Darwin's Bagot community launched its Painting Home Project on November 7. It was the culmination of a seven-week collaboration between Aboriginal artists, Bagot residents, street artists from as far away as Melbourne, and other arts and cultural workers.
The project, led by creative producer Kieran Sanderson, sought to tell the many stories and histories of the people of Bagot — one of Darwin's oldest town communities. The stories are told through huge murals, some on public buildings in the community and some on the houses of people to whom the story belongs.
The murals tell stories of grief and sadness, but also pride, survival and belonging. At Bagot's entrance, the face of Jordan, a child from Bagot, looks out from a fence. It is called Karu — the Gurinji word for “child”.
This mural is a reminder of the Retta Dixon Home, which housed mainly Aboriginal children — including from the Stolen Generations — from 1946 to 1980. The home stood in the middle of the community, but its young residents were separated from the rest of the community by a fence.
Leading an “art walk” as part of the launch on November 7, Sanderson told visitors that residents were adamant that in the mural, the fence not cover Jordan's face: “Grandmothers used to come up and touch children through the fence, tell them their skin names. The break in the fence represents the fact that the children could still remember their stories.”
A mural on the clinic wall, which is also where the council meets, has the hand prints of people from Bagot, representing the 22 clan groups that make up the community today.
A huge hand, inlaid with residents' handprints and an Aboriginal flag in the palm, sprawls across the road at the entrance. This celebrates the Aboriginal land on which Bagot sits. It also commemorates the sit-down demonstrations in the 1970s, as part of the national land rights struggle.
Another mural (Muk Muk Sunrise) celebrates the community's passion for Australian Rules football and its local team — the men's Wanderers, and the women's side, the Muk Muks.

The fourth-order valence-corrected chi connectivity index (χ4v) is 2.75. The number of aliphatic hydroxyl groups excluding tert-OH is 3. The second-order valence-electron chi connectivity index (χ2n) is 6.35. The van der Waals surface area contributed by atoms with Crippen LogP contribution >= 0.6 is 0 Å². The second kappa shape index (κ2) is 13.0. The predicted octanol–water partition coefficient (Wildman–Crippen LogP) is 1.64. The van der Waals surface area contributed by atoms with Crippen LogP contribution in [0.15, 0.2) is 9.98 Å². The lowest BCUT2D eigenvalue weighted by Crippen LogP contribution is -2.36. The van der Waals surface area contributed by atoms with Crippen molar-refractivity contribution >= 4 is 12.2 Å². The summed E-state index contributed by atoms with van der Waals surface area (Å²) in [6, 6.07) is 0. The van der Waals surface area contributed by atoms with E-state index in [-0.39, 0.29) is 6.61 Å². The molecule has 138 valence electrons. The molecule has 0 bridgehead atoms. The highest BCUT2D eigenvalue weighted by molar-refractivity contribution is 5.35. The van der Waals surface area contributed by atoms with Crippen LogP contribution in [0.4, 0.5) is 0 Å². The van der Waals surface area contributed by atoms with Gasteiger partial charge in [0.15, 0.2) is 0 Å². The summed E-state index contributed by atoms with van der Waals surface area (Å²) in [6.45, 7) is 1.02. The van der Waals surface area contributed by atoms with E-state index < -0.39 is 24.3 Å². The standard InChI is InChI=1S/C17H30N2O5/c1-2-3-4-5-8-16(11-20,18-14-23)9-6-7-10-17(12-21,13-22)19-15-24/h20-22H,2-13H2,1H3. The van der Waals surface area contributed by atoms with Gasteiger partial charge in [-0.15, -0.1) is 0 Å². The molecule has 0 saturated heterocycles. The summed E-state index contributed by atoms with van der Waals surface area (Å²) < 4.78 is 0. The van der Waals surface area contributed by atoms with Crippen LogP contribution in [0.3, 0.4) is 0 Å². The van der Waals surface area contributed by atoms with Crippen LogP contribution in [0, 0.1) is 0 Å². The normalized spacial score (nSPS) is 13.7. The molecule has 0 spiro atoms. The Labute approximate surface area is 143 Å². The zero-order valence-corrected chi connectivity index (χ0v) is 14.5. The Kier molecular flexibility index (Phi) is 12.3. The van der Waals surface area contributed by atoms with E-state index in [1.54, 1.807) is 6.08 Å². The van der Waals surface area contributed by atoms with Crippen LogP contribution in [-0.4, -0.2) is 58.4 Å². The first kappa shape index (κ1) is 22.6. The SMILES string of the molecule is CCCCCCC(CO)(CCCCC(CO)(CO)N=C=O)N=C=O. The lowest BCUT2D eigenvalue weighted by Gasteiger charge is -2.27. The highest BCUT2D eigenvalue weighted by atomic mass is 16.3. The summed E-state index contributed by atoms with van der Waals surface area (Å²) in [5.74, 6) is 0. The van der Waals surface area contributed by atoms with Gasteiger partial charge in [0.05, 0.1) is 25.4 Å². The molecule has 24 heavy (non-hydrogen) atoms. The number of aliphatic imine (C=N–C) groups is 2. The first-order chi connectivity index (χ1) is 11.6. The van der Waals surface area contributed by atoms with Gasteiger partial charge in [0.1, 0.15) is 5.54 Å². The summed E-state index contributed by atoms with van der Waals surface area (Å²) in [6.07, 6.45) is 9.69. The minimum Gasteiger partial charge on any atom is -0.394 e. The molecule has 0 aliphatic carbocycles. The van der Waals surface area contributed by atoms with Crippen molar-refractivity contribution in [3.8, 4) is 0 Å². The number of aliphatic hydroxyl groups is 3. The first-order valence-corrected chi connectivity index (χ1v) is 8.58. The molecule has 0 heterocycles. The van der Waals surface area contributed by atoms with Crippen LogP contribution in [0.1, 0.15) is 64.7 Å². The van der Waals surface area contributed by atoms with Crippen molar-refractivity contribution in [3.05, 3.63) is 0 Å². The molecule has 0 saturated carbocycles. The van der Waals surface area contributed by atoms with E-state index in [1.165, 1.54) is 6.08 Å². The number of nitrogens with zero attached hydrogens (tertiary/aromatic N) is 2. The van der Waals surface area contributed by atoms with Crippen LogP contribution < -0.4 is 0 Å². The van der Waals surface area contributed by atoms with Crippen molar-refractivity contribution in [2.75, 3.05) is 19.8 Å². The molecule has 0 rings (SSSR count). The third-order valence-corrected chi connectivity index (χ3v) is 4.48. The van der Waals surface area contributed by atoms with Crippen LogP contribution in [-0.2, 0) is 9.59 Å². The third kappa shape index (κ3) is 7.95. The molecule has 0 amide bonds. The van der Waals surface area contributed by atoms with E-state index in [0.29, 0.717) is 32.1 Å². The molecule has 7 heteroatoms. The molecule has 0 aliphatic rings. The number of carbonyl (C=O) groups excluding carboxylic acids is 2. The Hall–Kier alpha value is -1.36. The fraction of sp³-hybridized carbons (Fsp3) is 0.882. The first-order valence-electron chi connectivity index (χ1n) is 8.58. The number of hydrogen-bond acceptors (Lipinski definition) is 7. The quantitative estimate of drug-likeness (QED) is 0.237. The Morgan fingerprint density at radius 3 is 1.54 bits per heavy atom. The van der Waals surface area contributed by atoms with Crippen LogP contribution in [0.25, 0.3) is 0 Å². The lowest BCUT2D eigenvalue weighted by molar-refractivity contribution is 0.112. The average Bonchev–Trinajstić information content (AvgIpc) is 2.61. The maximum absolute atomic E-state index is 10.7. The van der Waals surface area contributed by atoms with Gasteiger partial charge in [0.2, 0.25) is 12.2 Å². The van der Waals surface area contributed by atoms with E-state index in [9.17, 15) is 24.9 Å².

Freshwater meets Saltwater depicts a crocodile — important symbol for many Aboriginal groups in northern Australia — with half painted in traditional style by senior Roper Region artist Les Huddleston, and half in contemporary style by Melbourne street artist Andrew Bourke.
The artists spoke to the crowd about their collaboration, before Huddleston played the didgeridoo as the visitors gathered under trees, enjoying the art works out of the hot build-up sun.
Old Man Rossco depicts Rossi Fejo, a beloved long-term resident of Bagot. Rossi stood beside his mural and spoke of how he lived in Retta Dixon House until the Fejo family, a well-loved Larrakia family with a long history in Bagot, adopted him.
Dotty Fejo, who painted the mural with Bourke, said: “We wanted to put the bush food in this mural, too, to remind all the kids about their traditional food. So if they run out of food they know what they can go and eat.”
On the side of her house, Valemina “Mino” White has painted My Children Are At The Heart Of Your Future. Greeting visitors, she explained that she has brought up more than 35 children, only two of whom are her own. She wanted her mural to be about joy and the future, and indeed joy bounces of the faces of the woman and baby beaming down off the wall.
Some of the stories were sad, but the launch was a happy and proud day for the community. More than 150 people came out, despite the heat, to appreciate the art and the artists' stories.
Bagot has been in the news for sad reasons over the past few years. Local Country Liberal Party member Dave Tollner announced plans to “normalise” the community in 2012. Recently, the company that operates the community had been put into administration because of unpaid debts.
But while it may be used as a political football by some, for the people who live there it is home, always has been and — if they can do anything about it — always will be. The final mural on the art walk was done by the children of Bagot, its future leaders and elders, assisted by Darwin veteran of street art and youth mentor David Collins.
Painting Home's simple message sums up the feelings of its artist and, no doubt, the many visitors who were happy to celebrate the launch with the community: I ♥ BAGOT.